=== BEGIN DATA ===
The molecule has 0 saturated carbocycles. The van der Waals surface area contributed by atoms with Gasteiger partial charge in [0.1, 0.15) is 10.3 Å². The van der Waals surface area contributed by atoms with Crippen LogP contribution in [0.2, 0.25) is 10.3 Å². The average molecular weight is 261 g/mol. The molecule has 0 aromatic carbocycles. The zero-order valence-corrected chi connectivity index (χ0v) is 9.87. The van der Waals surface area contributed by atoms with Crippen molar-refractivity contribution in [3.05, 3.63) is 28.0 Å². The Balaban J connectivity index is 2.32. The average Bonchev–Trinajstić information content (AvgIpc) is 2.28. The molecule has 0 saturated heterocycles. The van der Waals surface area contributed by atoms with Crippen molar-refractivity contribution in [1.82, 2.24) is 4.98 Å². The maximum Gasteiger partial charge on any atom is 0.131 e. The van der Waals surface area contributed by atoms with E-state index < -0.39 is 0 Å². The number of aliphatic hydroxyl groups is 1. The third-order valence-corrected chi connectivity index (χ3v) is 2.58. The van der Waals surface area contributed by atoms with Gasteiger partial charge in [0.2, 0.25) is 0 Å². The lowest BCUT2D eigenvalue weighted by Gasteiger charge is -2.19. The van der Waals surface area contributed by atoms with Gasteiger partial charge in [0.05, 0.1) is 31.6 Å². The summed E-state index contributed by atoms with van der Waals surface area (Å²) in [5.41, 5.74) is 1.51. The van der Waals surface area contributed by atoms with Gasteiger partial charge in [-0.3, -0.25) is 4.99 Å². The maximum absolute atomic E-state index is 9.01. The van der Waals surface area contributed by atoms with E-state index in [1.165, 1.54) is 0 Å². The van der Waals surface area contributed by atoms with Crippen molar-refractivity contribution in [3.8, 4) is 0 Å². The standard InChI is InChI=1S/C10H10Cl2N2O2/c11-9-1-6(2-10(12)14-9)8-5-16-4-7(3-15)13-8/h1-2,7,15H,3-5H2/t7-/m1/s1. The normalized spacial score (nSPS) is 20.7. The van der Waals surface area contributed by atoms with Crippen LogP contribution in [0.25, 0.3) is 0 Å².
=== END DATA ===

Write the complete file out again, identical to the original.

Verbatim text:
The molecule has 0 saturated carbocycles. The van der Waals surface area contributed by atoms with Gasteiger partial charge in [0.1, 0.15) is 10.3 Å². The van der Waals surface area contributed by atoms with Crippen LogP contribution in [0.2, 0.25) is 10.3 Å². The average molecular weight is 261 g/mol. The molecule has 0 aromatic carbocycles. The zero-order valence-corrected chi connectivity index (χ0v) is 9.87. The van der Waals surface area contributed by atoms with Crippen molar-refractivity contribution in [3.05, 3.63) is 28.0 Å². The Balaban J connectivity index is 2.32. The average Bonchev–Trinajstić information content (AvgIpc) is 2.28. The molecule has 0 saturated heterocycles. The van der Waals surface area contributed by atoms with Crippen molar-refractivity contribution in [1.82, 2.24) is 4.98 Å². The maximum Gasteiger partial charge on any atom is 0.131 e. The van der Waals surface area contributed by atoms with E-state index < -0.39 is 0 Å². The number of aliphatic hydroxyl groups is 1. The third-order valence-corrected chi connectivity index (χ3v) is 2.58. The van der Waals surface area contributed by atoms with Gasteiger partial charge in [0.2, 0.25) is 0 Å². The lowest BCUT2D eigenvalue weighted by Gasteiger charge is -2.19. The van der Waals surface area contributed by atoms with Gasteiger partial charge in [0.05, 0.1) is 31.6 Å². The summed E-state index contributed by atoms with van der Waals surface area (Å²) in [5.41, 5.74) is 1.51. The van der Waals surface area contributed by atoms with Gasteiger partial charge in [-0.3, -0.25) is 4.99 Å². The maximum absolute atomic E-state index is 9.01. The van der Waals surface area contributed by atoms with E-state index in [1.165, 1.54) is 0 Å². The van der Waals surface area contributed by atoms with Crippen molar-refractivity contribution in [3.8, 4) is 0 Å². The standard InChI is InChI=1S/C10H10Cl2N2O2/c11-9-1-6(2-10(12)14-9)8-5-16-4-7(3-15)13-8/h1-2,7,15H,3-5H2/t7-/m1/s1. The normalized spacial score (nSPS) is 20.7. The van der Waals surface area contributed by atoms with Crippen LogP contribution in [0.25, 0.3) is 0 Å².